We strive to improve how we execute kettlebell and barbell lifts and movements in the gym. The word striving makes me think of working harder and doing more. In fact, one definition of strive is to ‘struggle or fight vigorously.’ 

Often what we really need to do when learning a new skill is to relax, slow down, feel and learn, be patient and let the process of learning and advancing unfold naturally and gently over time, rather than forcing it.

Our spiritual lives can be the same way. We might be striving for holiness by doing lots of actions … volunteering at a shelter, joining parish committees, praying multiple rosaries a day and being a caregiver to a family member or friend. 

While these are wonderful ways to serve God, it’s easy to get caught up in doing so many tasks that there is little time to get filled up with God in silent prayer and reflection. We might even get so caught up in striving for holiness, that we place our volunteer responsibilities before our family needs.

I think part of our striving should be to stop striving … to give God freedom, open space and unstructured time to do his gentle and quiet work in us — to fill us up and rejuvenate, renew and strengthen us so our service continues to bear fruit. Even 15 minutes of heart-felt prayer daily can be life-changing.

Some of our striving, or our rush to accomplish, is the nature of our secular culture where we place a high priority on productivity, setting goals and achieving results. The spiritual life is different. God already loves us just how we are; he created us, and like a loving parent, is always there waiting to guide his little children. He gives us the freedom to decide when, how and how much time we spend time with him in prayer. I think St. Francis de Sales said it well:

Every one of us needs half an hour of prayer every day, except when we are busy—then we need an hour.

While we are called to serve others, we are called first and foremost to love; to love God and love our neighbor. Growing in any loving relationship requires time, patience, gentleness and commitment. So giving God latitude to work in us in prayerful adoration, in contemplation, and through the Sacraments is less about striving and more about being faithful to slowing down and trusting that, over time, he will transform our hearts.

“Our hearts were made for You, O Lord, and they are restless until they rest in you.” -St. Augustine of Hippo

My Journey to SoulCore

Some of us enjoy being physically active for recreation and some also enjoy combining prayer and physical movement. Walking or running while praying the Rosary is a popular practice, but it’s not one I was ever able to do well. I also tried to pray between sets of lifting weights … and that led me to look for a method of praying the Rosary with gentle movement.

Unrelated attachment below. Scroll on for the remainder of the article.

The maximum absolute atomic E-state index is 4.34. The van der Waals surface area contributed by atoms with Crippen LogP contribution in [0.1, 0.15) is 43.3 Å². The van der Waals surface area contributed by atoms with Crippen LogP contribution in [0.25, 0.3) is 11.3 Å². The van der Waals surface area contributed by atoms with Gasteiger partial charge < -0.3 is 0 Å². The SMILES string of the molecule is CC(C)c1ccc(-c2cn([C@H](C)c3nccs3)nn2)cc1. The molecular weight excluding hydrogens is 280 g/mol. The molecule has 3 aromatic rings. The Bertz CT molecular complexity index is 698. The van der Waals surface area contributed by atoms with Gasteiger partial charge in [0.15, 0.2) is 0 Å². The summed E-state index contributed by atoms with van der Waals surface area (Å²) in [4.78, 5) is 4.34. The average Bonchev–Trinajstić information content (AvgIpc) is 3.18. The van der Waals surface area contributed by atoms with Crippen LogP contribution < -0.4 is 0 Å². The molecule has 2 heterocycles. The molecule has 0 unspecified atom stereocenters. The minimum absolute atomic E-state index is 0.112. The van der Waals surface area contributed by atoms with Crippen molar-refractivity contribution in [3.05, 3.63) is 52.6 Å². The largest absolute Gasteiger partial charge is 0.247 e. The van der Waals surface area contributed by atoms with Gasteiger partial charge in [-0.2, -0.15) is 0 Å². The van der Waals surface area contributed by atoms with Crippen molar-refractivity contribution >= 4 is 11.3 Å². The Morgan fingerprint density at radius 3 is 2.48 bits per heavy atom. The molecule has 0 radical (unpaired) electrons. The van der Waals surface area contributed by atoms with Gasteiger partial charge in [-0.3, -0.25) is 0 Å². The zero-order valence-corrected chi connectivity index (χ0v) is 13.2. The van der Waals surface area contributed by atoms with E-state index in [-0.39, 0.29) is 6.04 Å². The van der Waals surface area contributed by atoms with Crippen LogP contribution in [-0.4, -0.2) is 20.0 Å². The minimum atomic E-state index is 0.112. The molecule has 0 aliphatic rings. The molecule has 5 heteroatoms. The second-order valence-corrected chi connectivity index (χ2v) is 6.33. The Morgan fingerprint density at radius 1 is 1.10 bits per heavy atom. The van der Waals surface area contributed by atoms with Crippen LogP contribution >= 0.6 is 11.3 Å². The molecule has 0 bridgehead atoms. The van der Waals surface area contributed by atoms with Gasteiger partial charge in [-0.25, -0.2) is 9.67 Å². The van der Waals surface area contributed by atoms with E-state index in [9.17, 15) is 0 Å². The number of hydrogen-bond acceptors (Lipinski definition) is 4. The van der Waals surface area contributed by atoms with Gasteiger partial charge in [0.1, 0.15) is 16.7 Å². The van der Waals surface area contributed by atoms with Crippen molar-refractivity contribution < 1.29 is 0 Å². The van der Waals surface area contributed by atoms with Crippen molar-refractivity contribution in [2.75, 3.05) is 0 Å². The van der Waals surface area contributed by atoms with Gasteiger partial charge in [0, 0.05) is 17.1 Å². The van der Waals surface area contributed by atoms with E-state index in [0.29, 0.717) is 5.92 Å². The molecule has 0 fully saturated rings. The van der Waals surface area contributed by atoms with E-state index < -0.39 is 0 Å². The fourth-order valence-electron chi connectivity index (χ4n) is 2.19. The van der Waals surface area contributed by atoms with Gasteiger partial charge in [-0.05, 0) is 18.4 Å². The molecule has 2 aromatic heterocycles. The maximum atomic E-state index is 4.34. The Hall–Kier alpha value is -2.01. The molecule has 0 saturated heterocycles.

I discovered SoulCore and attended a SoulCore Prayer Leader Retreat and discerned a call to share SoulCore with others. SoulCore is gentle stretching, strengthening and movement (not yoga) done while praying the Rosary. We reflect on the fruits/ virtues of each Mystery with Sacred Scripture passages and wisdom from the saints. 

As it turns out, the Hail Mary prayer is the ideal amount of time to hold a stretch or to move in and out of a position, such as a squat or single-leg balance hold. Praying the Our Father prayer during planks or pushups is an excellent body and soul offering because it’s challenging!

Auspice Maria ... Under the Protection of Mary

Auspice Maria ... Under the Protection of Mary

Exercise helps strengthen the body and settle the mind and heart in prayer and is a beautiful physical and spiritual offering to Jesus through Mary. 

Praying this way feels natural to me as our bodies are Temples of the Holy Spirit that should be celebrated with joy, gratefulness and gentleness. Being made in the image and likeness of God, and honoring our bodies in this way, is refreshingly different from the methods of exercise in our secular culture.

As with any physical activity, there must be rest and recovery. With SoulCore, we pray a reflection for each Mystery, while in a quiet and reverent position, where we can reflect on the Mystery, the life of Christ and his great love for us.

I will close with this beautiful message about our bodies from St. John Bosco:

"Health is God’s great gift, and we must spend it entirely for Him. Our eyes should see only for God, our feet walk only for Him, our hands labor for Him alone; in short, our entire body should serve God while we still have the time. Then, when He shall take our health and we shall near our last day, our conscience will not reproach us for having misused it.”

The Lost Sheep

The group of adults who I have the privilege of teaching to use kettlebells vary in their athletic backgrounds. Some people pick up the skill of lifting heavy things very quickly. Most students make steady progress over time. Every now and then someone really struggles to learn to move well for a variety of reasons.